Mad Men Returns! Season 5 Premiere Recap and Reviews
Was Mad Men’s long-anticipated return to TV worth the wait?
By Marisa LaScala
Photograph by Ron Jaffe/AMC
It’s been 17 months (God, has it really been that long?) but, like a friend who’s stateside again after a year studying abroad, Mad Men has returned. Sure, we’re still interested, but so much has happened in the intervening months — The Hunger Games making $155 million over the weekend, for example, gave it the third-biggest opening weekend ever — that it’s a little strange to have Mad Men back, and we need to figure out how it fits in with our newer, cooler friends on the DVR. So, the big question: Was the wait worth it?
Frankly, I’m a little disappointed that we didn’t even get a glimpse of Betty and her digs in Rye. But that complaint might be construed as petty. Here’s what the real pros had to say:
“Well, that was fun! ...the Mad Men season premiere wasn’t a thrilling, plot-driven potboiler. But it was a joyful revue featuring the gang at its finest, with each character making us laugh by being so delightfully him- or herself.” — Julia Turner, Slate
“If most installments of the show play like short stories, this one is more of a novella — as well it should be, considering the elapsed time between this chapter and the last one. We’ve got a lot of catching up to do: Series creator Matthew Weiner (who scripted this episode) and director Jennifer Getzinger glide right into it, delivering an episode that would play like a tedious info-dump — practically a second pilot, or stealth reboot — if the information weren’t conveyed with such relaxed confidence and wit.” — Matt Zoller Seitz, Vulture
“[There weren’t real plot bombshells in the episode.] Because there aren’t in a Mad Men season premiere. A typical amount of time passes for a cable drama. (We left in 1965. We’re back in 1966. Gasp!) The things that the finale gave you every reason to believe would happen, have happened — just as Peggy really did give away her baby and Don and Betty really did divorce. Mad Men does not throw sudden curveballs at the season return just to shock you — it would be a different, probably worse show if it did — which is why the proscription against ‘spoilers’ especially amuses me with this show.” — James Poniewozik, Time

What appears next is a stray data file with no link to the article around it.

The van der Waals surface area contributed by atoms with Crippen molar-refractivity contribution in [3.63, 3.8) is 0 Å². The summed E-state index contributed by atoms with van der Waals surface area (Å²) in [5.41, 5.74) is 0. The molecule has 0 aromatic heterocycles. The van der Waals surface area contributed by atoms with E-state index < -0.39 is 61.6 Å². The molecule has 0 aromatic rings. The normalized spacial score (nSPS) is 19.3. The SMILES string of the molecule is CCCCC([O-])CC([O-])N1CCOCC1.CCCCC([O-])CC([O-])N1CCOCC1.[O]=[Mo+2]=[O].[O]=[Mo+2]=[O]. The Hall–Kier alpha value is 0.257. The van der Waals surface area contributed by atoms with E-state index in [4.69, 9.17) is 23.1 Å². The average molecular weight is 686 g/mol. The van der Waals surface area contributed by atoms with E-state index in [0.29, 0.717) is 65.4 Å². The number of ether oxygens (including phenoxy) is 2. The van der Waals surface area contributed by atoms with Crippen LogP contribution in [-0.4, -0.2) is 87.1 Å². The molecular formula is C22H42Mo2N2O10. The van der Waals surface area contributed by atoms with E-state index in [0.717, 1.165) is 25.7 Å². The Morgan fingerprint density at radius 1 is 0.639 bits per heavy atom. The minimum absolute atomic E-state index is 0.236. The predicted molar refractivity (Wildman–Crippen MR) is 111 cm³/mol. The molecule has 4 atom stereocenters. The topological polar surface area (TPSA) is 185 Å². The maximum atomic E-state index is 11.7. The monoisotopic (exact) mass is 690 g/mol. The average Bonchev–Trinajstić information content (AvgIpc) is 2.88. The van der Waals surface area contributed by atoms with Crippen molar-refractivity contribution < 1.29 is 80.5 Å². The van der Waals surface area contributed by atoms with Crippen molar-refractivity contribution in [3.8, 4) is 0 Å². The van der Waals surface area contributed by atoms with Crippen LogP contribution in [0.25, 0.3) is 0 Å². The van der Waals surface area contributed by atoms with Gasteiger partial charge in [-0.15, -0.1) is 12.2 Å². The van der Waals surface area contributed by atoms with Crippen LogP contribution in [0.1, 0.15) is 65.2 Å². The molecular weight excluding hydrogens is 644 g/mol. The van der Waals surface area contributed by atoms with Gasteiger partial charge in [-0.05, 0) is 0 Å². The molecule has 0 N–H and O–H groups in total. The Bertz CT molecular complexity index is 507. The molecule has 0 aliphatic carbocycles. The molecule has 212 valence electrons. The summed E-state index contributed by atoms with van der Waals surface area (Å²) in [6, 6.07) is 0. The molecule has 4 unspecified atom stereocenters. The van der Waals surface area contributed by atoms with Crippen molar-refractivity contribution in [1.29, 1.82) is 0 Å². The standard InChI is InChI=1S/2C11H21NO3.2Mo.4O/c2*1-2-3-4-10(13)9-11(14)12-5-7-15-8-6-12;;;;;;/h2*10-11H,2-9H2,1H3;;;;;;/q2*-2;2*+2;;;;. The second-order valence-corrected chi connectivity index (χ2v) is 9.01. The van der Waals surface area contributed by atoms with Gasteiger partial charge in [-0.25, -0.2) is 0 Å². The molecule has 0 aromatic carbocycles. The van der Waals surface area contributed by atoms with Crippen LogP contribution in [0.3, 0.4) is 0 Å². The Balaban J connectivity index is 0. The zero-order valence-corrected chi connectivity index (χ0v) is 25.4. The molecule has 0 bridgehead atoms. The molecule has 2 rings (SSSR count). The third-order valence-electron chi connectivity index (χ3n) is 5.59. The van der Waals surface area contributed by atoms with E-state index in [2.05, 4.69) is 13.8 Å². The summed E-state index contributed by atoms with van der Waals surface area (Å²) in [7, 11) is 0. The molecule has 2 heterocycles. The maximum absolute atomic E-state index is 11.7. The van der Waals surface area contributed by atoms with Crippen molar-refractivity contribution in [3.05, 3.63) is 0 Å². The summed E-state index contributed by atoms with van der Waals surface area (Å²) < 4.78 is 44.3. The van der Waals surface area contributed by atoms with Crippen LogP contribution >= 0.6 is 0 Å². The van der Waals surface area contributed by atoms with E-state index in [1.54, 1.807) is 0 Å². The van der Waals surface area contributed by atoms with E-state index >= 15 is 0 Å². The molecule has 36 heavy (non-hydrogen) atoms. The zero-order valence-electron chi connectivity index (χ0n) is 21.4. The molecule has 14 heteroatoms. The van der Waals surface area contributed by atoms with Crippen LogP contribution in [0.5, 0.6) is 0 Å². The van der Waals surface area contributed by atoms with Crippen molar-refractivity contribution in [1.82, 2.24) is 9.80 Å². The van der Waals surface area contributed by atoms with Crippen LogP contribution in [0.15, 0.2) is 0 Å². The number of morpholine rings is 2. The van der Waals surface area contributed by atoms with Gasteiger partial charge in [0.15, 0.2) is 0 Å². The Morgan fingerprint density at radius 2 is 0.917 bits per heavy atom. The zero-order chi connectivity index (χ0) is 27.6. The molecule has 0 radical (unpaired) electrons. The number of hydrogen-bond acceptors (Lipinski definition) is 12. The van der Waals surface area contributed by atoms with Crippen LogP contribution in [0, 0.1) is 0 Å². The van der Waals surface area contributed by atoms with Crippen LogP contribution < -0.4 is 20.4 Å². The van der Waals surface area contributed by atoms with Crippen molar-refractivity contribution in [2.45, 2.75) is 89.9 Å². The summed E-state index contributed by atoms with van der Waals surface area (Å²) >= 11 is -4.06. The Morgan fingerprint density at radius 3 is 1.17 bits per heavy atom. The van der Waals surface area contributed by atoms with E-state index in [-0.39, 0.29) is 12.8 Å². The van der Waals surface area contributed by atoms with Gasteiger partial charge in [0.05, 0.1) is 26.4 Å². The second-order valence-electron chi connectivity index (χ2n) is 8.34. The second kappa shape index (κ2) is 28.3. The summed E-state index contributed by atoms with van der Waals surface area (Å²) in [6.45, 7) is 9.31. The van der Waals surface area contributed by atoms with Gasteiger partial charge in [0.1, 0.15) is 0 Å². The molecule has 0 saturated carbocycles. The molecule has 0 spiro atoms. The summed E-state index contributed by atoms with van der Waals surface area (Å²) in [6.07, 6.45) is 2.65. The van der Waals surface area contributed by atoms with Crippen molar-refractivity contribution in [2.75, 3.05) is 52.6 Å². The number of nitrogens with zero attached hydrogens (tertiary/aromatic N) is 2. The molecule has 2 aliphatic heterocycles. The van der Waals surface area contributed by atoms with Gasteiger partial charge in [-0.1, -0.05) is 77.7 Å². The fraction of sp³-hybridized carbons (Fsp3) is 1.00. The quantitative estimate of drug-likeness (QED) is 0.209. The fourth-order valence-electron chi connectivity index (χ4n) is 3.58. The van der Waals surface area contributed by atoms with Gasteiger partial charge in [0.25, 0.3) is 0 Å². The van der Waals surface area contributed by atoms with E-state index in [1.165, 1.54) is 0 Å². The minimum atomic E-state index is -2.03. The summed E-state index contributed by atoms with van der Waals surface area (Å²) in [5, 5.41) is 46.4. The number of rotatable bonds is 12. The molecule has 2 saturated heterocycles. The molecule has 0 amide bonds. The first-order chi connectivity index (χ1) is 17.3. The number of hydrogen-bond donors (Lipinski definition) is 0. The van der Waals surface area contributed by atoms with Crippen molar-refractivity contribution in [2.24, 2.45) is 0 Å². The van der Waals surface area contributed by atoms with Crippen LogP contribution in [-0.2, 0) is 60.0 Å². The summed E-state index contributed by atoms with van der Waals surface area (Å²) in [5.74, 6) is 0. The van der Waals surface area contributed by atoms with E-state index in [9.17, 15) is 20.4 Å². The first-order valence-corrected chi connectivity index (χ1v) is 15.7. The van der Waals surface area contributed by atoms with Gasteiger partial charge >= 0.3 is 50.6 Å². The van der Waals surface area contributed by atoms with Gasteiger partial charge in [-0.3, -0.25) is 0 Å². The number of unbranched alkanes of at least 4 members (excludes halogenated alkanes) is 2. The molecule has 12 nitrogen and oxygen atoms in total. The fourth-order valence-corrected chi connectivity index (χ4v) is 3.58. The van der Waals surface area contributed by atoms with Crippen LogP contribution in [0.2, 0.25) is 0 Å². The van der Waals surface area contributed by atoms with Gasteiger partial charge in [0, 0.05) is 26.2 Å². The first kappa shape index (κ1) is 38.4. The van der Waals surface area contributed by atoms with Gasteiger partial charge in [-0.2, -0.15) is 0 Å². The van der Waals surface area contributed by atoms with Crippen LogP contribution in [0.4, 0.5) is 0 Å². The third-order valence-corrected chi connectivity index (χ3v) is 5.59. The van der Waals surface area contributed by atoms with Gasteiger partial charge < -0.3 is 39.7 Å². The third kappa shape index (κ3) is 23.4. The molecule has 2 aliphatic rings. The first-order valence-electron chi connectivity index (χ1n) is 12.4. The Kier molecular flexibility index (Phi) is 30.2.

“We know where all of this is going, but part of the fun is seeing the characters utterly ignore that which is going on around them until they blunder into the middle of it anyway. Put another way: Megan’s party feels like the stereotypical ‘swingin’ ’60s affair,’ of the sort you might expect to see parodied in an Austin Powers movie, but our main characters feel awkward and out of place while attending. Yet there they are, the doors shutting on their era, even as they refuse to leave.” — Todd VanDerWerff, The A.V. Club
“Mad Men got off to a very slow start on Sunday night, as though daring you to become absorbed in it again, but as the two hours proceeded, the show launched at least four rather magnificent set-piece scenes that remind you not just how good the series can be, but also how different it is from anything else TV has seen. The themes of the evening could not have been more simple and direct: Everyone is insecure; everyone wants to find his or her place in the world.” — Ken Tucker, Entertainment Weekly
Associate Editor Marisa LaScala joined Westchester magazine in 2003, and ever since she's blown every paycheck at the Greenburgh Multiplex. She also staunchly defends Richard Kelly, doesn't mind spoiling the endings of trashy movies you're curious about but don't want to pay to see, wishes the Hold Steady would come back and rock out Westchester, misses Arrested Development more than anyone can imagine, and still watches cartoons and Saturday Night Live. You can find more of her cultural criticism at www.popmatters.com, where she is a staff writer.